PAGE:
Curbing compulsion and anxiety

A lot of the anxiety that social media and email brings stems from a fear of missing out on something important, or a need for instantaneous gratification, validation, and attention. I’m bothered by this need I feel bubbling inside of me; it makes me feel weak and… well, needy. For me, using hard and fast rules is the easiest way to curb it. 

Practical suggestions for making this happen 

Maybe, you protest, that your colleagues / bosses / clients / friends / family expect you to reply within the hour, or thirty minutes, or ten minutes. But if it’s time-sensitive, they can pick up the phone to call you. For most professions, there are very few true emergencies that need to be addressed while you’re still in your PJs. Most of them are in your head. The challenge here is communicating and changing other people’s expectations - but if your reward is the ability to live life on your own time, then I’d say that it’s worth it. 

If you want to try this, here are a few suggestions: 

  1. Select a realistic time that’s a clear transitional moment.
    To make this more effective, I’d say, pick a time that coincides with a change in location, workspace, or type of work. For instance: 9 or 10 am for when you arrive in the office, or 12 pm for when you’ve finished intensive morning work, and are ready to break for lunch. You may have to experiment here to see what's realistic.

  2. Disable all email/social media notifications and schedule sleep mode.
    I don’t get any notifications on my phone, except text messages and phone calls: as in, only when my friends and family are speaking directly to me. On my computer, I don't get email notifications, and I have Do Not Disturb mode scheduled until 1pm each day.

  3. Prepare what you need the night before.
    Before going to bed, I make sure to quit out of my mail client on my computer, and exit out of all distracting browser windows. Don’t give yourself an excuse to open your inbox, because it’ll lead to 30 minutes of distraction — just seeing the emails puts a cognitive load on your brain, not to mention you’ll exert willpower trying to curb your attention.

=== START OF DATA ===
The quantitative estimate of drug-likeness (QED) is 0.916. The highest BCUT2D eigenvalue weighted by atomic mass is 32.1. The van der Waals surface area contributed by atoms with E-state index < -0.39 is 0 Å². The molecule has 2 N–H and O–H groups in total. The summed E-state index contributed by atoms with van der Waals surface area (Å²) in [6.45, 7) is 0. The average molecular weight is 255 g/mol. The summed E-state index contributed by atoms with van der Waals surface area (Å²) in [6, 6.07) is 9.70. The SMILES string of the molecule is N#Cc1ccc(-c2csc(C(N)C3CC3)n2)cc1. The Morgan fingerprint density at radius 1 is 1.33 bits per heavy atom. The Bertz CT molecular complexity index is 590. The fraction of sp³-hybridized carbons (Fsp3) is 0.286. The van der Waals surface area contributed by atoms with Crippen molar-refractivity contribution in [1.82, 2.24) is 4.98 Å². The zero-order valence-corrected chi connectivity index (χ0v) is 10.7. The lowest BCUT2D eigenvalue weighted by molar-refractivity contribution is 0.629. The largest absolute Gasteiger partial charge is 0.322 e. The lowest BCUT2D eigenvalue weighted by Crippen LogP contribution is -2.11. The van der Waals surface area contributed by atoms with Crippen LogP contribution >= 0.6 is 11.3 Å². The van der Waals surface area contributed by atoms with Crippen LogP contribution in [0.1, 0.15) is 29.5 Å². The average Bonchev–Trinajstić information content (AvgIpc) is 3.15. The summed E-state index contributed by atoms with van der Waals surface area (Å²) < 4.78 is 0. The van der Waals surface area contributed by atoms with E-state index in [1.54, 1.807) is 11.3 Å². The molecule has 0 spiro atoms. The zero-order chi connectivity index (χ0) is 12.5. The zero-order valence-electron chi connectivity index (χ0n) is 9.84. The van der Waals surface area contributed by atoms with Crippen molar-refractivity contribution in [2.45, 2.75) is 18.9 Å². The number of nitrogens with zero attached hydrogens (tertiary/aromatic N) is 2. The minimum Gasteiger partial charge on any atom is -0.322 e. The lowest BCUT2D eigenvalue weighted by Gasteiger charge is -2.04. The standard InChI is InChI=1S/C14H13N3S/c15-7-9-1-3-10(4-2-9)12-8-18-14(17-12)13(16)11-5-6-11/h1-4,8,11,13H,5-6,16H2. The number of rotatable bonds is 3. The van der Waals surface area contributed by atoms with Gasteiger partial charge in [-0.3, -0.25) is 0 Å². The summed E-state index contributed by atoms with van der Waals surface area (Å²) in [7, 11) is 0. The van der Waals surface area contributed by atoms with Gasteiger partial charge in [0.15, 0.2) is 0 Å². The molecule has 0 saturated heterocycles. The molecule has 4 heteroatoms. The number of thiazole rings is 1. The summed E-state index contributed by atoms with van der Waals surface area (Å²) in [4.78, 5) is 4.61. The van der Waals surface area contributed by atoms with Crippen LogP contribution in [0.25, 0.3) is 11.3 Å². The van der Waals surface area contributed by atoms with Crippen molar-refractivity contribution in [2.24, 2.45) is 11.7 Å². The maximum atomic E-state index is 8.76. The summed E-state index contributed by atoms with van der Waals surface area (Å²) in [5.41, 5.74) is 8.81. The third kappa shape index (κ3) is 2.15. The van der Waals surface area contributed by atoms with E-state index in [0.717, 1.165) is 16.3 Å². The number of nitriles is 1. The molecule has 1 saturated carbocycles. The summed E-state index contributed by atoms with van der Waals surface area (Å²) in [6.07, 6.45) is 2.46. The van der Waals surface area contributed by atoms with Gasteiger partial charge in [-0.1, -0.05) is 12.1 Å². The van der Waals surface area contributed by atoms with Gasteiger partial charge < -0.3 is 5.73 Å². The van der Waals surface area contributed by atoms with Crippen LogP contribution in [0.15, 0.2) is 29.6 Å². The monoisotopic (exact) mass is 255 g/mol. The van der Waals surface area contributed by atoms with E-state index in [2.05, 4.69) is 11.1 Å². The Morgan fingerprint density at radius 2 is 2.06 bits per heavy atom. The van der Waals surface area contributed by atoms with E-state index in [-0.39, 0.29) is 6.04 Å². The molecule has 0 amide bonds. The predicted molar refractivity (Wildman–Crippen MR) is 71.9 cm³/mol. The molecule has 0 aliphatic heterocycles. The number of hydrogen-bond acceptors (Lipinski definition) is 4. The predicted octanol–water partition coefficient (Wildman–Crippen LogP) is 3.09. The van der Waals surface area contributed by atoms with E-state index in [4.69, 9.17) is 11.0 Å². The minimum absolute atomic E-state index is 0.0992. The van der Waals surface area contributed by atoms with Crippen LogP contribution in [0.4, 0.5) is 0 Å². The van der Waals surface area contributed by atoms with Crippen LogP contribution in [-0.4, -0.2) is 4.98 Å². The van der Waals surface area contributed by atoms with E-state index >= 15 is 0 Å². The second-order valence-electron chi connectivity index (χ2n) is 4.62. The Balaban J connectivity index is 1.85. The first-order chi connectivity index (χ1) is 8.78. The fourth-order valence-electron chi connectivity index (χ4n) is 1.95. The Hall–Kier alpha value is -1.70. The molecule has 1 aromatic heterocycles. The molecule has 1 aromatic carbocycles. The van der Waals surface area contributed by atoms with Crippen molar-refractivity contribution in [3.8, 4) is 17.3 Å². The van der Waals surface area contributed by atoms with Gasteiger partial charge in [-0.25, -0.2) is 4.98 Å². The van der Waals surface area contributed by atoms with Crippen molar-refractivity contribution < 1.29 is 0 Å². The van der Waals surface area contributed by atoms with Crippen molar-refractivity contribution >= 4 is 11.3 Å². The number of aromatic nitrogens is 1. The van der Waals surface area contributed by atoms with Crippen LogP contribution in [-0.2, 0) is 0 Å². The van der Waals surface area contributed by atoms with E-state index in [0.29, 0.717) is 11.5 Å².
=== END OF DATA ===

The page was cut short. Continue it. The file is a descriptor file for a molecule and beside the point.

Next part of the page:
4. Before bed, put your phone in another room (or hide it in a dresser) and use a real alarm clock.
    Having your phone be the first thing you touch after you wake up makes it too easy to revert to old habits. I haven’t found an alarm clock I liked, so I use my iPad, which only works because it’s not something I’m in the habit of using for email or social media.

  5. Replace your phone-checking with another habit.
    Instead of checking your email and social media accounts after waking up, replace it with something that’s equally engaging and perhaps more satisfying— like listening to music, reading from a book, or taking a walk outside. Work on building a morning routine.

  6. Practice feeling disinterested.
    If I’m feeling particularly antsy and eager to distract myself with Facebook one day, I’ll take a moment to practice feeling disinterested. It's mostly an exercise in imagination; asking oneself: how would I feel if I was uninterested in this? A few moments later, the urge will subside. The space remains, and I fill it with other things.

It is remarkable how much space and spare time opens up once you eliminate the compulsion to fill it with social media or email-checking. It is like finding loose change in your couches— it adds up.

This No Email or Social Before Noon rule has been crucial to the way I work and live. Depending on your profession and the way you interact with technology, you might think this kind of rule is unrealistic or overly rigid. My suggestion is to see what could be realistic (if you wake up at 7 am, to refrain from checking until 8 am), and to also give yourself flexibility to break the rule.

But my suggestion is this: pay attention to how you feel on those days relative to the others. The more important part is breaking the reflex (wake up --> check phone), and claiming back your right to an undisturbed morning.